Posts Tagged ‘Utah elections’

Dan Liljenquist goes up with his first TV ad

May 22, 2012

The Deseret News, in a strongly worded editorial, agrees that Utah voters deserve the openness and transparency of a debate with both candidates side-by-side. The DNews says: “Voters have come to expect, and they deserve, an opportunity to see their candidates in open issue-oriented debate. Indeed, few skills are more important to the job of senator than the ability to argue and persuade — in committee, in the well of the Senate and in the court of public opinion.

We have previously observed that the U.S. Senate has become one of Washington’s most dysfunctional institutions, a place where the cynical misuse of position, procedure and protocol has led to a lack of accountability and transparency. Based on our effort to provide the broadest and most accessible platform for civil debate in this important primary, it appears Hatch has picked up some bad habits from the Senate. At least in this instance, he has shown he is willing to cynically use his position to block the open and transparent debate his constituents deserve. We are sorely disappointed.”

They are joined in calling for a debate by the Salt Lake Tribune (Hatch Hides), the St George Spectrum (Step up, debate), The Standard-Examiner (Thumbs Down), and the Daily Herald (Buffalo Chip).

Momentum – Dan Liljenquist’s got it!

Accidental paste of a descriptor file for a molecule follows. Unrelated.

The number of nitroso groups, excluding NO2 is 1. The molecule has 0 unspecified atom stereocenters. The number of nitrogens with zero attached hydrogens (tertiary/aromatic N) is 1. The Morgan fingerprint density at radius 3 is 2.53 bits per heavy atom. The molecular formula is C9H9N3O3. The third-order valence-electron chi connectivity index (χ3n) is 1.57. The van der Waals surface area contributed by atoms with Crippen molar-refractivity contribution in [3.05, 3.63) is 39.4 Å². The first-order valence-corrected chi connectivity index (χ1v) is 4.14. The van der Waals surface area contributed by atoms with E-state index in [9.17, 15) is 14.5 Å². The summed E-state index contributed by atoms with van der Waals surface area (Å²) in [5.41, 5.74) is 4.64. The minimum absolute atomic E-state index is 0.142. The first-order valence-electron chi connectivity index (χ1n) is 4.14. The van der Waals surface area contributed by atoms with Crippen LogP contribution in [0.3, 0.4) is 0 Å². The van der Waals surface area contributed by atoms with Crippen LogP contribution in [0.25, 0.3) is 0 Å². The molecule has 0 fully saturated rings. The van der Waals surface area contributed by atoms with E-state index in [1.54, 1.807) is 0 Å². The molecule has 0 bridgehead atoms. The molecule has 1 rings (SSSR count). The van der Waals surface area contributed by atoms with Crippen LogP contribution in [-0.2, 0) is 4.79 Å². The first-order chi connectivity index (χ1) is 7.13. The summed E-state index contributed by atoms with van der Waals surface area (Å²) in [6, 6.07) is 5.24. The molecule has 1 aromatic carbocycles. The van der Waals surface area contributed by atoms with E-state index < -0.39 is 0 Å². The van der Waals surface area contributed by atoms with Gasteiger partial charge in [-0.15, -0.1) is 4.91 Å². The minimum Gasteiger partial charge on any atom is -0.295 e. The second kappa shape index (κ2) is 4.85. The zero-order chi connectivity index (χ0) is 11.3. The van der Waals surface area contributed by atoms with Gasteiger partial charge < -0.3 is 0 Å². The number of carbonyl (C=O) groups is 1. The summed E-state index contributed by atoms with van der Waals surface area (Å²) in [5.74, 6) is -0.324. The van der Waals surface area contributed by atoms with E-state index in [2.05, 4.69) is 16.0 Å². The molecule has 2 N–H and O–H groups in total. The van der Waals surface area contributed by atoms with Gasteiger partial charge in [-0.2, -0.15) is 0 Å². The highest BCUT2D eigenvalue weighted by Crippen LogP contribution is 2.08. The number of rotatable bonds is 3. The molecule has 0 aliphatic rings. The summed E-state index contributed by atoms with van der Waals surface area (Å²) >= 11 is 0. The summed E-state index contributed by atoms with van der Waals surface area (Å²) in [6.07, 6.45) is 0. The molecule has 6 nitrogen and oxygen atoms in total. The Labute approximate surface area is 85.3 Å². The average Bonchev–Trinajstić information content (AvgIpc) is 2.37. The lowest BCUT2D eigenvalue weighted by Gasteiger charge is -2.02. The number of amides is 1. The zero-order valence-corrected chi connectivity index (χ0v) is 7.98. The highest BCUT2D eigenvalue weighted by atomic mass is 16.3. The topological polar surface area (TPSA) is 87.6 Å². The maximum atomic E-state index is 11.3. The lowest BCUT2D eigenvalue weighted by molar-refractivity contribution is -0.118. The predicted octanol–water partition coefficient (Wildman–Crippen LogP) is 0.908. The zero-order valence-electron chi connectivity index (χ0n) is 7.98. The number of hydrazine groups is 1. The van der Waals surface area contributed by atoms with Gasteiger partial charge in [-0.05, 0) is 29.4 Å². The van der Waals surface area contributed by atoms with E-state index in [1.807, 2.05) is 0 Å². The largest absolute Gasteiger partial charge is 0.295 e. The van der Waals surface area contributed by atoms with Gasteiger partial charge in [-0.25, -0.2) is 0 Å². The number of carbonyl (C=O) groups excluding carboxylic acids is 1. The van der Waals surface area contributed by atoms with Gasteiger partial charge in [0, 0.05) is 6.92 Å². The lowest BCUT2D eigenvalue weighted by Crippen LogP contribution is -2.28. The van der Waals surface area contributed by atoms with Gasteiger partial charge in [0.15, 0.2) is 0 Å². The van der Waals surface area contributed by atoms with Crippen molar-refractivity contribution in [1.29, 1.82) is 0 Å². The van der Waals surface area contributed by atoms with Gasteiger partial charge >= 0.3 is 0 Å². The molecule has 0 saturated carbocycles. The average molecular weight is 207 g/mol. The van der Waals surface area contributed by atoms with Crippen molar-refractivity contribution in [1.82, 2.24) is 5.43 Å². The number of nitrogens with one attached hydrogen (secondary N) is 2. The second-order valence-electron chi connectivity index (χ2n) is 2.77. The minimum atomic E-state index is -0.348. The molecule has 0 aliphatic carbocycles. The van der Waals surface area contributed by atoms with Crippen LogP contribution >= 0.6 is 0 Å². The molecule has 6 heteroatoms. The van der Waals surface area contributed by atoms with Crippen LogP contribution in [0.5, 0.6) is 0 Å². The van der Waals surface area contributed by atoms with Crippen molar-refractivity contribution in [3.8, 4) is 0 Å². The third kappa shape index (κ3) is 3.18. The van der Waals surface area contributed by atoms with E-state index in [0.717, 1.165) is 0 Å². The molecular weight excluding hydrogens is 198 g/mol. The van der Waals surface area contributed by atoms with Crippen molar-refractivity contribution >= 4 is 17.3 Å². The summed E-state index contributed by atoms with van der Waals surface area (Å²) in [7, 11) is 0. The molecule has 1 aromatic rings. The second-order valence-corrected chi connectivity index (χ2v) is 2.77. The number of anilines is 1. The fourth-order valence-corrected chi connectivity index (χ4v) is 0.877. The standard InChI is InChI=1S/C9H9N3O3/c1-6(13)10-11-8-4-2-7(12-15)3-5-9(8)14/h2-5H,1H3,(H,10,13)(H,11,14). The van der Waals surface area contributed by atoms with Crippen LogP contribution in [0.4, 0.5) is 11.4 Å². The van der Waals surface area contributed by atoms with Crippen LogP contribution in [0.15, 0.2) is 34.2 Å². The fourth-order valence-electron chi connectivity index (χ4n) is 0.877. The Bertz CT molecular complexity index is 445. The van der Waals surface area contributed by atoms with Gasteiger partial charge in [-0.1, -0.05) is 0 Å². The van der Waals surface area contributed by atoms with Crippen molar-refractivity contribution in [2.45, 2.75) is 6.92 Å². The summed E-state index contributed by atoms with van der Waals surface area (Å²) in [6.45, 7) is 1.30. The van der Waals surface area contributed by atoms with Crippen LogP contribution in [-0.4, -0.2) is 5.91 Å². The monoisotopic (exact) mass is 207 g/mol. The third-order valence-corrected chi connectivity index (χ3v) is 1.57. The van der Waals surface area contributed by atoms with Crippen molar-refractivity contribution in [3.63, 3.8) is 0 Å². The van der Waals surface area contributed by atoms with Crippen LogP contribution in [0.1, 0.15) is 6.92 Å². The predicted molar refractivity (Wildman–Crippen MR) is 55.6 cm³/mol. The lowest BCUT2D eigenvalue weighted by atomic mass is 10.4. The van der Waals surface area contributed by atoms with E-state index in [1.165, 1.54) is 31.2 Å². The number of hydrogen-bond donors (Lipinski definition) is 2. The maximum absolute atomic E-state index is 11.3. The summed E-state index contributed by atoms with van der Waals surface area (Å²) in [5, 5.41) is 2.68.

February 7, 2012

Join us!

Essential Primer for Candidates in Utah

December 12, 2011

So – you’re considering running for office in Utah. Congratulations! (Or condolences, as the case may be.) In order to help you in your quest, I have compiled an all-important list if you are to be taken seriously as a candidate. In no particular order, here are the absolute essentials you must know:

*That the people who live here are Utahns, not Utahans. I don’t care what the dictionary says.
*How to pronounce Tooele, Hurricane, Hooper and Oquirrh.
*That we take our college football VERY seriously. U and Y are not just letters in the alphabet. And the “Holy War” is not referencing the middle east.
*What a caucus is and why all your friends want to go there
*That Fetch, Flip and Freak are acceptable swear words – but the other one is not.
*The difference between a “Steak House” and a “Stake House”
*That if you want to win, you do NOT campaign on Sundays, Monday nights or when the Y plays the U. In any sport.
*That you actually can buy liquor in this state. From a state-run liquor store. With 25 forms of identification.
*That Utah drivers have NO problem passing on the right.
*That we also forget how to drive in snow, even though it’s on our roads 6 months out of the year.